Chest ; 162(4):A1458, 2022.
Article in English | EMBASE | ID: covidwho-2060819

ABSTRACT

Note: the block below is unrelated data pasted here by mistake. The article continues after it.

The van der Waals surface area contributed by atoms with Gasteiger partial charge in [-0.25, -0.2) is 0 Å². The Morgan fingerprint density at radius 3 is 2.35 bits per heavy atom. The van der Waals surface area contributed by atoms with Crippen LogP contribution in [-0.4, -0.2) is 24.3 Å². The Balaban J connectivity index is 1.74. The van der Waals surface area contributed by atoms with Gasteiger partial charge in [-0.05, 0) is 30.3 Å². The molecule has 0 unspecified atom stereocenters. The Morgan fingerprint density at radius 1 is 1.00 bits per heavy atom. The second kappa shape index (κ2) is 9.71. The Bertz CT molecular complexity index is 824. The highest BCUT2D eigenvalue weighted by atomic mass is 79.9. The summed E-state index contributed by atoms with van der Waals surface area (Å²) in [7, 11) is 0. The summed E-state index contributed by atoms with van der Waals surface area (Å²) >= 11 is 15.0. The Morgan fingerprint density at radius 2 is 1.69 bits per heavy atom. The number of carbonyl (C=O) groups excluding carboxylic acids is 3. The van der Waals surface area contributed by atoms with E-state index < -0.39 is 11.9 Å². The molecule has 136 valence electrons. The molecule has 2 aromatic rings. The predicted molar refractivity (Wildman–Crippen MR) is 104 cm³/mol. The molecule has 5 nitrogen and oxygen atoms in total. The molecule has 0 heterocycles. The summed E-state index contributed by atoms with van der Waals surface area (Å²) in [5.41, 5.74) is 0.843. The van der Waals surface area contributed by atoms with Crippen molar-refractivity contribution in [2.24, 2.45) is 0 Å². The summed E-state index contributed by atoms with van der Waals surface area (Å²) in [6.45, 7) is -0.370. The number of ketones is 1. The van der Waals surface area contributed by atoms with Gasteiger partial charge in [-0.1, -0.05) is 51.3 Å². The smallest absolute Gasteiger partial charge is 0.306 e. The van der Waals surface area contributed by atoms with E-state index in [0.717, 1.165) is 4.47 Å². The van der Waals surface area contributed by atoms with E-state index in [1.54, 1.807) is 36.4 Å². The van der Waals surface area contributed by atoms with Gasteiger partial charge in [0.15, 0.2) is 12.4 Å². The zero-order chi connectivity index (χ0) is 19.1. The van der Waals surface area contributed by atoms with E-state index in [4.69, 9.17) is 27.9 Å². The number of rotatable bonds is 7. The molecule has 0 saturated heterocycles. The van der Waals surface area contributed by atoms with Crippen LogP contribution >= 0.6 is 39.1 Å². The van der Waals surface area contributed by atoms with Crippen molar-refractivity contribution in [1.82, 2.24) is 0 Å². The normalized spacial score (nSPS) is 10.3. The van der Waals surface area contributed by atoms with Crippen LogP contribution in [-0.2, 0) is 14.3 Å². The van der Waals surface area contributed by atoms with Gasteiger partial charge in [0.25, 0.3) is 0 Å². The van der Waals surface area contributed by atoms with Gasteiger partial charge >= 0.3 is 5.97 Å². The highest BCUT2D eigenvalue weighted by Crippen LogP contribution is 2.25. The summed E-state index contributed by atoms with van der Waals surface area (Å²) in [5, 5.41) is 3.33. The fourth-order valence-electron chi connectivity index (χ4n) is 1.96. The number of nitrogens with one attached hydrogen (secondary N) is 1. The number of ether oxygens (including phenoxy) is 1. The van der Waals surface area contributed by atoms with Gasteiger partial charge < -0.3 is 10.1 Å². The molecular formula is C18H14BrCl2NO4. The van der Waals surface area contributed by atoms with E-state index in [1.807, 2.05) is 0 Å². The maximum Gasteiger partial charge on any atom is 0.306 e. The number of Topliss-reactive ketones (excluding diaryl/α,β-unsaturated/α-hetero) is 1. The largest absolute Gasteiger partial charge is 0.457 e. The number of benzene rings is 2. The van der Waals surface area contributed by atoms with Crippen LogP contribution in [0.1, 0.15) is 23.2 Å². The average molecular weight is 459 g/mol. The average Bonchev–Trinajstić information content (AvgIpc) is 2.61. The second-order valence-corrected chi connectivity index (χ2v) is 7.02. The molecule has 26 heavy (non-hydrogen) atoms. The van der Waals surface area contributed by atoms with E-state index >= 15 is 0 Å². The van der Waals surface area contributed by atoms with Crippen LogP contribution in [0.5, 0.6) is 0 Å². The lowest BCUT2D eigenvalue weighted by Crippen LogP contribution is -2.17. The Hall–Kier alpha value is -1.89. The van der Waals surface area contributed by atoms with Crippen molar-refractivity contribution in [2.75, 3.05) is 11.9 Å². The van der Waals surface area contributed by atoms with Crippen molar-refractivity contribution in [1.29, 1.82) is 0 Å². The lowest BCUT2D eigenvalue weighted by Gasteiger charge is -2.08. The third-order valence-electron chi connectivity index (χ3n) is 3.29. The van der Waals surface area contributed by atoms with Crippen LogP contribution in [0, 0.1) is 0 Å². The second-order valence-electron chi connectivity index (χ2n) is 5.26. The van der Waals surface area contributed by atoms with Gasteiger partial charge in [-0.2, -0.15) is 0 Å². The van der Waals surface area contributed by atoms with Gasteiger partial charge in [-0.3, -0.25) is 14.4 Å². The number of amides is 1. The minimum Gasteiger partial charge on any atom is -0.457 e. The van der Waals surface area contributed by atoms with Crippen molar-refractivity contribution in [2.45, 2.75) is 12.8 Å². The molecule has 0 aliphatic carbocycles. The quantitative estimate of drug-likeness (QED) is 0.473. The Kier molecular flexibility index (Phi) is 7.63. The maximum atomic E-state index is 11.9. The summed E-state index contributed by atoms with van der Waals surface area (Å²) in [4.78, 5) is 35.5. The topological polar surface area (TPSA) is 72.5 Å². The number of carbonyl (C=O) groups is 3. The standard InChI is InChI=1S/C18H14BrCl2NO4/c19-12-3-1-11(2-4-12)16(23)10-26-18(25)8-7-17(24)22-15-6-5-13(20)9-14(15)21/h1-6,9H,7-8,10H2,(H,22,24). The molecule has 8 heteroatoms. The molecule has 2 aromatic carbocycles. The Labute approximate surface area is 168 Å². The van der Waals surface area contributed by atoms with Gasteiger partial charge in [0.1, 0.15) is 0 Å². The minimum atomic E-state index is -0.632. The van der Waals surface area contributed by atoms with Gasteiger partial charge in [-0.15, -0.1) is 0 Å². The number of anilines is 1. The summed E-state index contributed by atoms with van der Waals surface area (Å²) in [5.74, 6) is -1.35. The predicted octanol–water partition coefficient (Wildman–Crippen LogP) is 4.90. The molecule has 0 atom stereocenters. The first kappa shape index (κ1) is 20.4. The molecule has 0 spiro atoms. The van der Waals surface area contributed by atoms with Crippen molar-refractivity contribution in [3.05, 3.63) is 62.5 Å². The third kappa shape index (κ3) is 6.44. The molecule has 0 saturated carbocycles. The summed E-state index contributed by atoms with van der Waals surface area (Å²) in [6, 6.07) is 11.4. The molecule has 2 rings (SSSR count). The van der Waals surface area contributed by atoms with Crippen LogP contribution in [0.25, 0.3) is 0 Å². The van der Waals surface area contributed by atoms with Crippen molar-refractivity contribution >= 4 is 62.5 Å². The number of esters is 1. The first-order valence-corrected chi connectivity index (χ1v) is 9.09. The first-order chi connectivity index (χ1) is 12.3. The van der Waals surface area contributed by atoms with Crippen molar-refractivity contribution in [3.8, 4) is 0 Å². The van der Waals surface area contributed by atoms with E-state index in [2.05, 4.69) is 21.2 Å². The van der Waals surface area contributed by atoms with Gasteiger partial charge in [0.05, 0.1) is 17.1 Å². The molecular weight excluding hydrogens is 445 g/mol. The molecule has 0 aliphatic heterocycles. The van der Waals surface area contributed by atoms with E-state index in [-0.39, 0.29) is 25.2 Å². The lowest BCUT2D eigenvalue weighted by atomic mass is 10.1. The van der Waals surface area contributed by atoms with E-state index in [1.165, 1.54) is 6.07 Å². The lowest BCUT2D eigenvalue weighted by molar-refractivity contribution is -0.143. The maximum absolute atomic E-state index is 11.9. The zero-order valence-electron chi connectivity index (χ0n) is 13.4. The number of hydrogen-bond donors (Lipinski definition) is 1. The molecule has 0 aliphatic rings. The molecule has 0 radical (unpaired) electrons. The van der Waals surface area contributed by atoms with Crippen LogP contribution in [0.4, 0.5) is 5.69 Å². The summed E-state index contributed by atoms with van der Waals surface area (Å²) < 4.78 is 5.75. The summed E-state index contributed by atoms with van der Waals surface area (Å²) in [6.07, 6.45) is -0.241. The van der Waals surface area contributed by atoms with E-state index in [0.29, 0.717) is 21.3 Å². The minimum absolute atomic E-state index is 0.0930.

SESSION TITLE: Quality Improvement SESSION TYPE: Original Investigations PRESENTED ON: 10/17/22 1:30 pm - 2:30 pm PURPOSE: Organ transplant is the ultimate necessity in managing many end-stage organ pathologies. As per the health resource and service administration, 17 people die every day while waiting for an organ transplant. In the year 2020, 169 million Americans registered as organ donors, but due to the limitations of organ donation such as cause of death and condition of the organ at the time of death, only about 3 in 1000 people die in such a way that their organs are in an optimum condition for transplantation 1. The role of nurses in organ donation is critical in both acute and critical care settings 2. Educating nurses on certain aspects of organ donation, such as approaching the families and counseling regarding moral and legal considerations, will acclererate the process of organs retrieval from the interested donors. We hypothesized that in addition to Best Practice Alert (BPA) on Electronic Medical Record (EMR), educating nurses can optimize organ donation by timely referring the organs for transplantation. METHODS: ICU-wide nursing education sessions were conducted elucidating that when a ventilated patient qualifies for Life Gift notification and a BPA does not pop up in EMR, Nurses should immediately call the Houston Methodist organ donation service, Life Gift within one hour of the following two triggers: 1) Loss of one or more brainstem reflex(es), 2) Glasgow Coma Scale (GCS) ≤ 5. Nurses were also educated to start a timely discussion with the family proposing Life Gift prior to discussing the withdrawal of life-sustaining treatments, popularly known as terminal extubation. The data for timely organ referral from the preceding six months (January 2021 to June 2021) was compared to the four months (July 2021 to October 2021) following the nursing education sessions. RESULTS: The total number of timely referrals in the pre- and post-education period were n=23/33 Vs. n=29/31. The overall timely referral of the organ for transplantation increased from 69.2% to 95%. Out of four months post-education, two months record the compliance of 100%. Our chi-square statistic was 5.969 with a p-value of 0.01456. We performed Yates continuity correction due to small sample size and to compensate for deviations from the theoretical (smooth) probability distribution. Our chi-square statistic with Yates correction was 4.506, and the p-value was 0.034 (Significant at p < 0.05). Our study was limited by the small sample size, high nursing turnover due to the COVID-19 pandemic, and logistic restrictions due to the pandemic. CONCLUSIONS: The overall referring time for organs improved after nursing education sessions, including targeted triggers. CLINICAL IMPLICATIONS: Nursing education plays a crucial role in organ donation programs. Further studies are needed to better understand the issues that nurses face and develop new strategies that can be implemented to improve the organ and tissue referrals for organ donation. DISCLOSURES: No relevant relationships by Muhammad Mohsin Abid No relevant relationships by Sana Jogezai No relevant relationships by Iqbal Ratnani No relevant relationships by Salim Surani No relevant relationships by Muhammad Hassan Virk